Current and Upcoming
Manon de Boer
Mario Garcia Torres
Her Voice. A conversation with Manon de Boer
Manon de Boer: It’s sculpture because I use 16mm film as material. What I like a lot about 16mm film is that it has the indication of time, you have 24 images per second when you project it. So they are film and sculpture for me; time and space.
JW: How has the idea for this new type of work within your practice developed?
MdB: I was thinking of making a work with 16mm film as materialised time for a while. When I was speaking with Andrea about our exhibition [“Andrea Büttner, Manon de Boer,” Jan Mot, Brussels, 07/12/18–19/01/19], we talked amongst other things about obsolete media, like 16mm film and woodcut that we work with, and that we both have a lot of faith in them as material. From this conversation came the idea of Suspension. I was trying it out; I wrote “faith” with ink on paper, I filmed this word and then cut the developed film in pieces of 1, 2 and 3 seconds which I then looped so that they formed circles. The idea of faith is also important to me in relation to film and theatre and the suspension of disbelief.
Later Pascale Cassagnau asked me for a contribution to a book about Chantal Akerman. First I was thinking of writing a text. I admire Chantal Akerman for how she uses time in her films, she really takes time to show gestures, movement, space. But in a way what is even more important to me is her voice, especially the voice-over in News from Home (1977). It was one of the first films by Akerman that I saw when I was 17–18 years old. At the time I went a lot to the Filmhuis in The Hague. They had a big retrospective of Chantal Akerman’s work and it really impressed me.
In that period I also started looking at films from the 60s and 70s: Godard, Jean Rouch… Many of these films have a male voice-over that is very imposing, like they are going to teach you something. It’s only much later that I became conscious of this. In News from Home, Chantal Akerman is just reading letters of her mother out loud and the voice occupies another space in relation to the image. I thought that if I make an homage to Chantal Akerman it’s about her voice. I was playing with it and came up with these two circles that together form an infinity sign, Chantal Akerman’s voice forever.
JW: Even if these recent works seem very different from your films, they remain looped film, there is the aspect of repetition and time/duration, voice and space, (female) portrait that have been recurrent in your work. How do you place them within your oeuvre?
MdB: For C.A. (Her Voice) relates especially to the idea of portrait. Similar to The Untroubled Mind (2013-2016), for which I filmed constructions of my son without him being visible. In both cases I wanted to represent a person by making an image with something else, so I was looking at the potential of that other material.
JW: In For C.A. (Her Voice) you picture the voice.
MdB: Yes, for me the voice is a physical part of the body and space and to make an image with 16mm film in language but also in time is a way of giving it a space, of materialising it.
JW: In the exhibition at the gallery [“Manon de Boer – Chantal Akerman”, Spring 2020], For C.A. (Her Voice) is presented along with A Family in Brussels (1998), a monologue by Akerman recorded at the Dia in New York in 2001. How did you select this very work of hers?
MdB: When I was making For C.A. (Her Voice) I had a conversation with Jan (Mot) about this new work, about Chantal Akerman and her voice. It was he who came up with A Family in Brussels and I liked that idea. In this work Akerman is much older than in News from Home and her voice is very different but still very beautiful. You can feel a lot of lived life in it. I also very much like her accent when she speaks English. In this work she is talking mostly from the point of view of her mother who was part of the diaspora. I don’t know if her mother had an accent in French but it’s this displacement of the voice, the vulnerability of the voice speaking another language that greatly interested me. And there is also so much love and beauty in the whole story.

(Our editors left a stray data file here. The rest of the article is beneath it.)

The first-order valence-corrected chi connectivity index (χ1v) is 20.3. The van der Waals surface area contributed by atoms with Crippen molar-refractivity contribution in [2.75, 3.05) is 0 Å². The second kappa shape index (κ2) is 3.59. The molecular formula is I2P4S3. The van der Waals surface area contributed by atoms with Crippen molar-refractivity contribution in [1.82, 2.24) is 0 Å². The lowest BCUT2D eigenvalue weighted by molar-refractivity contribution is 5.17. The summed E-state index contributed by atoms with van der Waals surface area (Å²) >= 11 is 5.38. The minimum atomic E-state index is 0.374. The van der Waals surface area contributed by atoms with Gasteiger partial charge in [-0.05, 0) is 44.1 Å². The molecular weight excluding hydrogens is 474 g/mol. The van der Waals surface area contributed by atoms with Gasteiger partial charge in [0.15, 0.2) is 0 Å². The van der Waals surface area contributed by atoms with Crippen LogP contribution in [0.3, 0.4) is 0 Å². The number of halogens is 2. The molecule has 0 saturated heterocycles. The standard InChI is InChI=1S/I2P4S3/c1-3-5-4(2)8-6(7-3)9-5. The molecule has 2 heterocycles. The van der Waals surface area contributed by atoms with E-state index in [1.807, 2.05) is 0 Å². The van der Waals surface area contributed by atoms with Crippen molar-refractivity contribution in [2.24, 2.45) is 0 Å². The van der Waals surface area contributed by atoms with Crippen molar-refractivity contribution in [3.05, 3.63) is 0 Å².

JW: What you say makes me think of this quote by Chantal Akerman: “Il n'y a rien à dire disait ma mère et c'est sur ce rien que je travaille” (“My mother would say that there is nothing to say and it’s on this nothing that I work”).
MdB: Indeed, it’s so much what her films are about!
JW: In how far do you see For C.A. (Her Voice) as a work about female voice in a broader sense?
MdB: As I mentioned with regard to the films from the 60s I saw when I was young, there was a lack of female voice-overs in classic cinema because the all-knowing narrator was mostly a male voice. Female voice was connected to the body of the actress. In The Acoustic Mirror (1988) that I read a few years ago, Kaja Silverman talks a lot about how female filmmakers started using the female voice-over. She places it as a feminist, political gesture. I am not sure if people back then, like Marguerite Duras or Chantal Akerman saw it that way. I think it was just natural for them to use their voice and the voice of their actresses as voice-over. That’s in any case how I experienced it first. It was later when reading and comparing with older films, where the aspect of all-knowing is very present in the male voice-over, that this political dimension appeared to me. Looking at those films by female filmmakers felt liberating and gave me unconsciously the freedom to use (female) voice-over just as a voice telling a story.
 A pdf of Kaja Silverman’s book by is available via the website of monoskop: https://monoskop.org/images/b/b4/Silverman_Kaja_The_Acoustic_Mirror_The_Female_Voice_in_Psychoanalysis_and_Cinema_1988.pdf(accessed May 6th, 2020)